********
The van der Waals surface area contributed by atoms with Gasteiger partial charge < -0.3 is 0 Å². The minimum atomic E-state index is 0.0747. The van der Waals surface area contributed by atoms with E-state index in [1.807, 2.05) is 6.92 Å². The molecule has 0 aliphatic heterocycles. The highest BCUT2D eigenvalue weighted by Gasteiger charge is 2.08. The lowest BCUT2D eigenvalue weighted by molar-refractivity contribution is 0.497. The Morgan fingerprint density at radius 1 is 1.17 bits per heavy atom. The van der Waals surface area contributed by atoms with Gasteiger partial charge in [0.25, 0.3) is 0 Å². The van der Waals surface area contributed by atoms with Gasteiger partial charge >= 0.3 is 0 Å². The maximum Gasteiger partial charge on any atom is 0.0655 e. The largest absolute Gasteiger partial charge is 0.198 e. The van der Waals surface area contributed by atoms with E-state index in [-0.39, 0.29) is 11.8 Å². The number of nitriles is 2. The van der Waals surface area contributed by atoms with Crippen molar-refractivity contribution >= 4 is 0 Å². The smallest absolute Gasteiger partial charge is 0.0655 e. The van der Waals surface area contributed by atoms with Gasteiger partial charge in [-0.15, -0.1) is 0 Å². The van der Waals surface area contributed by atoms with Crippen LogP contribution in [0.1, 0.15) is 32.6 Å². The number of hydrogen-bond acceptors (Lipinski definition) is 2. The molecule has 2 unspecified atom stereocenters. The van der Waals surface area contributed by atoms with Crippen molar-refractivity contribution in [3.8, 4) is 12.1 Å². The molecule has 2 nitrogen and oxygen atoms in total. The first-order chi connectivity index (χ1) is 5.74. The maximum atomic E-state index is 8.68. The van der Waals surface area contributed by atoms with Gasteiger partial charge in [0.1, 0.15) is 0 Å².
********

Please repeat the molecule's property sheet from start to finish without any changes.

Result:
The van der Waals surface area contributed by atoms with Gasteiger partial charge < -0.3 is 0 Å². The minimum atomic E-state index is 0.0747. The van der Waals surface area contributed by atoms with E-state index in [1.807, 2.05) is 6.92 Å². The molecule has 0 aliphatic heterocycles. The highest BCUT2D eigenvalue weighted by Gasteiger charge is 2.08. The lowest BCUT2D eigenvalue weighted by molar-refractivity contribution is 0.497. The Morgan fingerprint density at radius 1 is 1.17 bits per heavy atom. The van der Waals surface area contributed by atoms with Gasteiger partial charge in [0.25, 0.3) is 0 Å². The van der Waals surface area contributed by atoms with Gasteiger partial charge >= 0.3 is 0 Å². The maximum Gasteiger partial charge on any atom is 0.0655 e. The largest absolute Gasteiger partial charge is 0.198 e. The van der Waals surface area contributed by atoms with E-state index in [-0.39, 0.29) is 11.8 Å². The number of nitriles is 2. The van der Waals surface area contributed by atoms with Crippen molar-refractivity contribution >= 4 is 0 Å². The smallest absolute Gasteiger partial charge is 0.0655 e. The van der Waals surface area contributed by atoms with Gasteiger partial charge in [-0.15, -0.1) is 0 Å². The van der Waals surface area contributed by atoms with Crippen LogP contribution in [0.1, 0.15) is 32.6 Å². The number of hydrogen-bond acceptors (Lipinski definition) is 2. The molecule has 2 unspecified atom stereocenters. The van der Waals surface area contributed by atoms with Crippen molar-refractivity contribution in [3.8, 4) is 12.1 Å². The molecule has 2 nitrogen and oxygen atoms in total. The first-order chi connectivity index (χ1) is 5.74. The maximum atomic E-state index is 8.68. The van der Waals surface area contributed by atoms with Gasteiger partial charge in [0.1, 0.15) is 0 Å².